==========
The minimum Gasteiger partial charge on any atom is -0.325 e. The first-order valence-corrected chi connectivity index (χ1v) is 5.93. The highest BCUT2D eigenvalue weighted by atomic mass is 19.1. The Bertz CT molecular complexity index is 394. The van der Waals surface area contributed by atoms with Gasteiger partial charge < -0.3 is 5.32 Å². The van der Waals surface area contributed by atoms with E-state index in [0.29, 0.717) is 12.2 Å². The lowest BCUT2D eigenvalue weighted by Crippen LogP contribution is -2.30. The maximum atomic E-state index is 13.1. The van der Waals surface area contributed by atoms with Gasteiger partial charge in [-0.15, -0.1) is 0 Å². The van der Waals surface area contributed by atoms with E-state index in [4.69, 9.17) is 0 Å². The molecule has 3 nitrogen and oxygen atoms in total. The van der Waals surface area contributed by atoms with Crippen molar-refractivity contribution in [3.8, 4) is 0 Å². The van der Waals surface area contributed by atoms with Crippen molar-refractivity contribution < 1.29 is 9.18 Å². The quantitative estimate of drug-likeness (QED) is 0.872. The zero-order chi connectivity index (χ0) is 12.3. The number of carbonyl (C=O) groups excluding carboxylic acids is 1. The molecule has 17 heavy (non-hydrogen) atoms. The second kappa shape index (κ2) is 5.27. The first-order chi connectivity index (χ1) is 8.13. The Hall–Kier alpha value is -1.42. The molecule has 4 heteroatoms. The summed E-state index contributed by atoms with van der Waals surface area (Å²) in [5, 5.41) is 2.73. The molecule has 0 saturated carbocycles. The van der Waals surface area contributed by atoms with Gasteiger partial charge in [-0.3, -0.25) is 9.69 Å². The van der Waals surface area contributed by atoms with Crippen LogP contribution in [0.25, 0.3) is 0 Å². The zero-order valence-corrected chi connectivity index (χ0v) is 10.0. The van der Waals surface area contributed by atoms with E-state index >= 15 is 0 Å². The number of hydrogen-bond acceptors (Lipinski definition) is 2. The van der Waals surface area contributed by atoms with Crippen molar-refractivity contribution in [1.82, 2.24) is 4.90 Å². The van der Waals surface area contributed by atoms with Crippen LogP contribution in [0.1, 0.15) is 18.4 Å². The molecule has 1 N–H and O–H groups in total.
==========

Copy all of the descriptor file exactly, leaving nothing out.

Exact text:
The minimum Gasteiger partial charge on any atom is -0.325 e. The first-order valence-corrected chi connectivity index (χ1v) is 5.93. The highest BCUT2D eigenvalue weighted by atomic mass is 19.1. The Bertz CT molecular complexity index is 394. The van der Waals surface area contributed by atoms with Gasteiger partial charge < -0.3 is 5.32 Å². The van der Waals surface area contributed by atoms with E-state index in [0.29, 0.717) is 12.2 Å². The lowest BCUT2D eigenvalue weighted by Crippen LogP contribution is -2.30. The maximum atomic E-state index is 13.1. The van der Waals surface area contributed by atoms with Gasteiger partial charge in [-0.15, -0.1) is 0 Å². The van der Waals surface area contributed by atoms with E-state index in [4.69, 9.17) is 0 Å². The molecule has 3 nitrogen and oxygen atoms in total. The van der Waals surface area contributed by atoms with Crippen molar-refractivity contribution in [3.8, 4) is 0 Å². The van der Waals surface area contributed by atoms with Crippen molar-refractivity contribution < 1.29 is 9.18 Å². The quantitative estimate of drug-likeness (QED) is 0.872. The zero-order chi connectivity index (χ0) is 12.3. The number of carbonyl (C=O) groups excluding carboxylic acids is 1. The molecule has 17 heavy (non-hydrogen) atoms. The second kappa shape index (κ2) is 5.27. The first-order chi connectivity index (χ1) is 8.13. The Hall–Kier alpha value is -1.42. The molecule has 4 heteroatoms. The summed E-state index contributed by atoms with van der Waals surface area (Å²) in [5, 5.41) is 2.73. The molecule has 0 saturated carbocycles. The van der Waals surface area contributed by atoms with Gasteiger partial charge in [-0.3, -0.25) is 9.69 Å². The van der Waals surface area contributed by atoms with Crippen LogP contribution in [0.25, 0.3) is 0 Å². The zero-order valence-corrected chi connectivity index (χ0v) is 10.0. The van der Waals surface area contributed by atoms with E-state index >= 15 is 0 Å². The number of hydrogen-bond acceptors (Lipinski definition) is 2. The van der Waals surface area contributed by atoms with Crippen molar-refractivity contribution in [1.82, 2.24) is 4.90 Å². The van der Waals surface area contributed by atoms with Crippen LogP contribution in [0.1, 0.15) is 18.4 Å². The molecule has 1 N–H and O–H groups in total.